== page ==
Choosing Research Paper Topics: Reading for Information

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Choosing research paper topics that interest you and are viable subjects for a good paper make the difference between a good grade and a bad one. If the topic is not an assigned one, you can discover a topic by reading for information and following a few steps.

  • Search for information
  • Write down questions and possible topics
  • Determine availability of potential sources
  • Choose your research paper topic

Searching for information to choose research paper topics

Searching and reading for information involves looking over applicable course materials, going to the library or conducting online searches. The number of research paper topics possible is endless, so starting with your course books by looking at table of contents, chapter headings and chapter subheadings can help trigger viable topic ideas. Other ways to search for information include the following:

  • Browse an information book, such as an encyclopedia, for background information.
  • Search specialized databases for scholarly journal articles.
  • Look through your school library’s resource section or room.
  • Search for reliable websites that deal with the topic, and read their content.

Make sure to focus on those topics that interest you or in which you have some knowledge. Writing about what you know or can relate to automatically makes your research paper topic a better one.

Writing down questions about possible research paper topics

As you are reading through information for potential research paper topics, make notes of topics that interest you or of questions that cross your mind as you read. Do not focus so much on the quality of the questions or notes; instead, focus on what interests you and what you know. For example, if you are looking for a research paper topic for an abnormal psychology class, your notes might include the following questions:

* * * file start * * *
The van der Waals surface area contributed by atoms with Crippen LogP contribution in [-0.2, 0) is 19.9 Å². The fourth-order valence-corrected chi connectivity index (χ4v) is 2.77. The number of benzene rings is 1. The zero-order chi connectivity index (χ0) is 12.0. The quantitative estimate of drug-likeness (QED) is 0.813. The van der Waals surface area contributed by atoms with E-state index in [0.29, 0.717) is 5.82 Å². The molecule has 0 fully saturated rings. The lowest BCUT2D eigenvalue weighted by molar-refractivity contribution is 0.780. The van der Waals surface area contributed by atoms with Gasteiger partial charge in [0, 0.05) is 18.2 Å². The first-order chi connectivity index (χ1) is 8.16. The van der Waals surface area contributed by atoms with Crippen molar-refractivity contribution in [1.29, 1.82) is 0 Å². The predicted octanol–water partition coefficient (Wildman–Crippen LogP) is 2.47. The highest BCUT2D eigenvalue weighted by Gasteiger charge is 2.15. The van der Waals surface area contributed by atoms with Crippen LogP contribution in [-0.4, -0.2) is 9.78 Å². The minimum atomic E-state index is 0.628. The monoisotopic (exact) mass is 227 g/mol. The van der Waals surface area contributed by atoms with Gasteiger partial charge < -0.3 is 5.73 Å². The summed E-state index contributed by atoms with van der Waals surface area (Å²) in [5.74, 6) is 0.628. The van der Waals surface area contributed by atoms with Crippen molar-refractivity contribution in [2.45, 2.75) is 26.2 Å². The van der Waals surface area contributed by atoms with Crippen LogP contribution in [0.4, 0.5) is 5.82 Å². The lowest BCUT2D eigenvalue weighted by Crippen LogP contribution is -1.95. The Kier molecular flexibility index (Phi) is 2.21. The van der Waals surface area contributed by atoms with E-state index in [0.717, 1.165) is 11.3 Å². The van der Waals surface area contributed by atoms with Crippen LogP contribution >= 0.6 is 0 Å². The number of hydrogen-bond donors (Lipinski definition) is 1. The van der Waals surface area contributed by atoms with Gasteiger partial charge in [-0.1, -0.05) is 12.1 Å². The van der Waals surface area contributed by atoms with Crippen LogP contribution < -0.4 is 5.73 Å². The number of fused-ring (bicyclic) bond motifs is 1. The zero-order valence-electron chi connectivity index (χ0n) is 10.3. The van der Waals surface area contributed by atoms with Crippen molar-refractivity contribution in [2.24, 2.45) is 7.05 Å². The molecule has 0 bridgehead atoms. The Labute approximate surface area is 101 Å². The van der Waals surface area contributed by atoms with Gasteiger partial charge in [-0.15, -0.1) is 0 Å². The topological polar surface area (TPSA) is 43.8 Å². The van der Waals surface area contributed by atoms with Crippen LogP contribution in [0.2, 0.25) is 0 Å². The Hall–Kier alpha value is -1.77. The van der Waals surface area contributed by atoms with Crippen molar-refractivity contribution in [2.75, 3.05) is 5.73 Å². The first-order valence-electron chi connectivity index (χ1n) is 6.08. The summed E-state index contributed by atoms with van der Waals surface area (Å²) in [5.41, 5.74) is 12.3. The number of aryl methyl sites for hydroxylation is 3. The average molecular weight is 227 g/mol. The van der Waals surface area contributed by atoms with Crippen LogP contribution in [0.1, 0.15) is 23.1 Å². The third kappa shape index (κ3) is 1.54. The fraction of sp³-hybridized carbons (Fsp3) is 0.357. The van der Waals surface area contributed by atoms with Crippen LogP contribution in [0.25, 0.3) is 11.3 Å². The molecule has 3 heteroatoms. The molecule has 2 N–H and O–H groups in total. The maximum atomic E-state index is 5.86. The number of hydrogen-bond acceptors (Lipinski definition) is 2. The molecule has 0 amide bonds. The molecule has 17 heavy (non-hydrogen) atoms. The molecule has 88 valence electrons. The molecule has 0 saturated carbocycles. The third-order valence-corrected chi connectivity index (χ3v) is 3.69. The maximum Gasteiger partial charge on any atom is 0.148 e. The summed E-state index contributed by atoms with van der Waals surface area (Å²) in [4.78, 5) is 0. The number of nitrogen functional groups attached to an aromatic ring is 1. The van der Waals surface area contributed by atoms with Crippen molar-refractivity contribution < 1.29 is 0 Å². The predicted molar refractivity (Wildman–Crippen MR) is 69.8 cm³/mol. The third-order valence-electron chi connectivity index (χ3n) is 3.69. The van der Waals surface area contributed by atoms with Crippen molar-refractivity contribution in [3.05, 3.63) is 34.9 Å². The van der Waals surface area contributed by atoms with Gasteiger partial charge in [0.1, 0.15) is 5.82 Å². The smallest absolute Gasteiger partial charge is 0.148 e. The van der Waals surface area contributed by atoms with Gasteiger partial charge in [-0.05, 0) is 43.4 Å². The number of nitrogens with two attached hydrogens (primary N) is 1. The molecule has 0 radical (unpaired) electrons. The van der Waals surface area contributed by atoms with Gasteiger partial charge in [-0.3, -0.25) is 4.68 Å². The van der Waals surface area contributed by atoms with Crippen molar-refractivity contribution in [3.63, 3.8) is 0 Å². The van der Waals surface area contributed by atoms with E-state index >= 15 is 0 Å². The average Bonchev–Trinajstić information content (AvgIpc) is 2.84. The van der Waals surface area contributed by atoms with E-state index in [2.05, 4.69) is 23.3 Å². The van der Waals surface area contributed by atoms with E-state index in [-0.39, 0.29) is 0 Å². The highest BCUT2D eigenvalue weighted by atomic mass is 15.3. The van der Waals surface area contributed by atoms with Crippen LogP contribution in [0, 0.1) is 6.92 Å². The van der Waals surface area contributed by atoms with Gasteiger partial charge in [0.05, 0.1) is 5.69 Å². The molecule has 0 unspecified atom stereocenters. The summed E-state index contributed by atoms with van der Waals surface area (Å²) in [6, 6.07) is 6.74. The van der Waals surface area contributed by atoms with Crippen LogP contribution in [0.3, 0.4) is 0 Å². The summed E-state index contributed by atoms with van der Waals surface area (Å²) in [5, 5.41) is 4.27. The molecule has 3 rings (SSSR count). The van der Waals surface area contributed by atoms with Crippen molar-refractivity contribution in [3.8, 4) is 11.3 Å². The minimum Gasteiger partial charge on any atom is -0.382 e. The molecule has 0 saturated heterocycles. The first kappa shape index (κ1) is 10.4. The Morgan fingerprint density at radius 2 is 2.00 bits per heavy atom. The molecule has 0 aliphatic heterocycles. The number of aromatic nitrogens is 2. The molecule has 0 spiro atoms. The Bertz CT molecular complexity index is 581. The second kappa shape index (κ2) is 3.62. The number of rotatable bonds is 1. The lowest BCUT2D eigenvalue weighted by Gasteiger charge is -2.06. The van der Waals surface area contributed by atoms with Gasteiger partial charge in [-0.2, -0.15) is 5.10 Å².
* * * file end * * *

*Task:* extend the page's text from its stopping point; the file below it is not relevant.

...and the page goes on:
• What makes people develop phobias?
  • Why does seasonal affective disorder only affect some people in the same geographic area?
  • Is schizophrenia hereditary?

In addition to your notes, brainstorm with friends, classmates or family – let those ideas bounce around in your head to help you zero in on potential research paper topics.

Something in your learning or life experiences should relate to the topic ideas you identify. For example, someone you know could have a phobia or suffer from seasonal affective disorder – making the answers to your questions mean something on a personal level. Whatever you read for information, look for and jot down keywords that define the topic, and make note of them.

Determining the access to sources for different research paper topics

Once you have a list of questions and possible research paper topic ideas, you must carefully examine the research potential of each. If you cannot find adequate research to write the paper, it does not matter how interesting the topic is to you or your general audience. When evaluation the research potential for each topic, use the keywords you noted to find the answers these questions:

  • Is there sufficient information available in your school library holdings (newspapers, magazines, periodicals)?
  • What about information available online – do you have access? Is the information authoritative or scholarly?
  • Does most of the available information focus on one side of an issue or is it hotly debated?
  • How hard do you have to look for sources – is information hard to find?

Choosing your research paper topic

After evaluating the viable sources of information for your list of topic ideas, make a decision on your research paper topic. The topic you choose does not need to be narrow in scope; forming and narrowing your focus usually comes after deciding on a broad topic. How narrow your topic is largely depends on the scope and length of the assignment. Making sure your topic is the right fit for both you and the assignment involves evaluating how well the topic fits with the following:

  • Your knowledge
  • Your interests or passions
  • The assignment purpose
  • The paper type
    • The paper length

Once you have decided on a topic, you can work on narrowing your focus in order to write the thesis statement.